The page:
Beltmann Integrated Logistics

Mastering the Last Mile/Installation Niche

Detroit, Michigan USA

February 1, 2006


Richard Armstrong

Key Personnel:

Bob Denehy, General Manager

Frank Gaura, Vice President of Business Development

The last mile is the toughest mile in logistics. The combination of timely service, high visibility installation, multiple vendors and strict deadlines are not integrated service offerings most 3PLs embrace. But they are the core service offering for Beltmann Integrated Logistics (BIL).

Beltmann does tool belt installation in conjunction with its retail store and hotel/resort openings business. Here are a couple of examples.

For Fairfield Resorts, Beltmann completes rooms and common areas. Starting with the bare structure, Beltmann installs the mirrors, fixtures and anything else necessary to make the place homey. Then it brings in the furniture. In the process, Beltmann manages the timely transportation of a wide range of products, stores them as necessary, makes the last mile deliveries and does the installation.

For Home Depot, Beltmann set up 24 foot long countertop displays at 500 stores. Five-man teams make the installations between 8 PM and 6 AM. The key difference for Beltmann is the integration of services. Many office furniture manufactures, retail store chains and modern media designers need someone to provide the whole service.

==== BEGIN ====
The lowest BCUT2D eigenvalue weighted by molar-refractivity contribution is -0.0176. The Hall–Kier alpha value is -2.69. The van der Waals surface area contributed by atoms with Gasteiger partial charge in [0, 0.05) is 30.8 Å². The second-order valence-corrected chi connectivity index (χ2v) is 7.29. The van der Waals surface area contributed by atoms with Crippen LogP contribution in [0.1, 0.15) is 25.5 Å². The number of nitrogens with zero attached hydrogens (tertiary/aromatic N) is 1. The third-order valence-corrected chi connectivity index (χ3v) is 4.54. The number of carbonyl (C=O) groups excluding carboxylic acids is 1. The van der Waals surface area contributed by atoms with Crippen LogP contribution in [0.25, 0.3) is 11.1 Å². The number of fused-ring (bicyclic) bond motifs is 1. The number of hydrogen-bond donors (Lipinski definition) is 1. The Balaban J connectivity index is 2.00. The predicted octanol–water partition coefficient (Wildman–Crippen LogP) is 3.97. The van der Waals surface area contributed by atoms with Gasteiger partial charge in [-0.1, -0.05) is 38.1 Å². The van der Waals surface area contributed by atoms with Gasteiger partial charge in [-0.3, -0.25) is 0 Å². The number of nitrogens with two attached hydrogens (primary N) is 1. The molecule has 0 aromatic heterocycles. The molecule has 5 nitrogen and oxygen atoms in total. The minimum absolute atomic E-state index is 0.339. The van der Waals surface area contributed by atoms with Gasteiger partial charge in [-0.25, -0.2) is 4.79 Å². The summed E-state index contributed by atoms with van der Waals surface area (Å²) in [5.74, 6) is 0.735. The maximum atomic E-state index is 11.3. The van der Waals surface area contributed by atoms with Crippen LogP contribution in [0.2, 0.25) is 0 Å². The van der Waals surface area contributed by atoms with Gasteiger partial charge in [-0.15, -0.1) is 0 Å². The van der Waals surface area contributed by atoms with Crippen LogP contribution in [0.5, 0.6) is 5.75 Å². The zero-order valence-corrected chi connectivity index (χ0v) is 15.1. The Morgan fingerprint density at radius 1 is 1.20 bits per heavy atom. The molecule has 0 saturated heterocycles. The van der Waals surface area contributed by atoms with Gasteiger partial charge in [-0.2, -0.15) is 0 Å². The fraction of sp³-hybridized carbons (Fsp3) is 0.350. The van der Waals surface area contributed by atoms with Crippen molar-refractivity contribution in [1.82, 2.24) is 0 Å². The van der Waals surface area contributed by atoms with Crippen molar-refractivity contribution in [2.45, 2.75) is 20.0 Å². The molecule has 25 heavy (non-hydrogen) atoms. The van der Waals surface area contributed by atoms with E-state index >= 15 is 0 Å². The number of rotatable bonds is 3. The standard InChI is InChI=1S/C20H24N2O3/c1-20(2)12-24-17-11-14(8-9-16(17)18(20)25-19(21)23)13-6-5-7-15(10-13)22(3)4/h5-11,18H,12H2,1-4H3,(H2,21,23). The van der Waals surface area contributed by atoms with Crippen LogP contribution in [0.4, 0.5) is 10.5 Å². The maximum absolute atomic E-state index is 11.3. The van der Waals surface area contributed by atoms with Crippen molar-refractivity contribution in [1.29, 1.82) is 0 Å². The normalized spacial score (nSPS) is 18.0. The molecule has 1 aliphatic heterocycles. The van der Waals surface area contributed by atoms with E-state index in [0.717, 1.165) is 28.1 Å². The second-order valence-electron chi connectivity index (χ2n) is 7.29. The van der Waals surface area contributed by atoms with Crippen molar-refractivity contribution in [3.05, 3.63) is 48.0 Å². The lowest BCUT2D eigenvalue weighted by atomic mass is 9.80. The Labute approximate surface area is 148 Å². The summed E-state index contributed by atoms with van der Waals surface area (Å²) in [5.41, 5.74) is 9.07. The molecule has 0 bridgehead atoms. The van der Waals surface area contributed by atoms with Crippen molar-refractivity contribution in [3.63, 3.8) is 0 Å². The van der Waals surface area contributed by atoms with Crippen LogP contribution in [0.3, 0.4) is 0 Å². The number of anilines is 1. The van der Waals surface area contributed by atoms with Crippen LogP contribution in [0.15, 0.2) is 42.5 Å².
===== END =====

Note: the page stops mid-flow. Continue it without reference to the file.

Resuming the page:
Beltmann evolved into its niche from its roots as a high-value product tracking company. For many years it was the largest North American Van Lines agent, emphasizing commercial accounts along with household goods movement.

Beltmann really jumped into its new niche in 2003 when it acquired LogiSys, an installation logistics company based near Detroit. In 2004, Beltmann was one of the major agents buying back North American’s high-value products transportation operation. The new company, STI, is a critical piece of the Beltmann offering.

Digital Media Solutions is a new service offering which is off to a strong start for Beltmann. As program manager, Beltmann manages the supply chains and installation of large television screens in public areas. The most interesting of these installations involve REACTRIX units. As children play on the mat below the plasma TV unit move around, they cause the display screens on the unit to change. The children quickly learn to understand how their activities change what they are seeing.

The program management solutions put together by Beltmann utilize Total Trak. Total Trak is an on-line, real-time, order management system. It is web enabled. Customers can modify it and its reporting capabilities as needed.

The key players at Beltmann Integrated Logistics are Bob Denehy, general manager, and Frank Gaura, vice president of business development. Denehy got much of his training at Ryder Automotive Logistics. Gaura handled transportation management for DSC. They have $60 million in revenue now with good profit margins. They are masters of this niche and very much in charge of BIL’s bright looking future.

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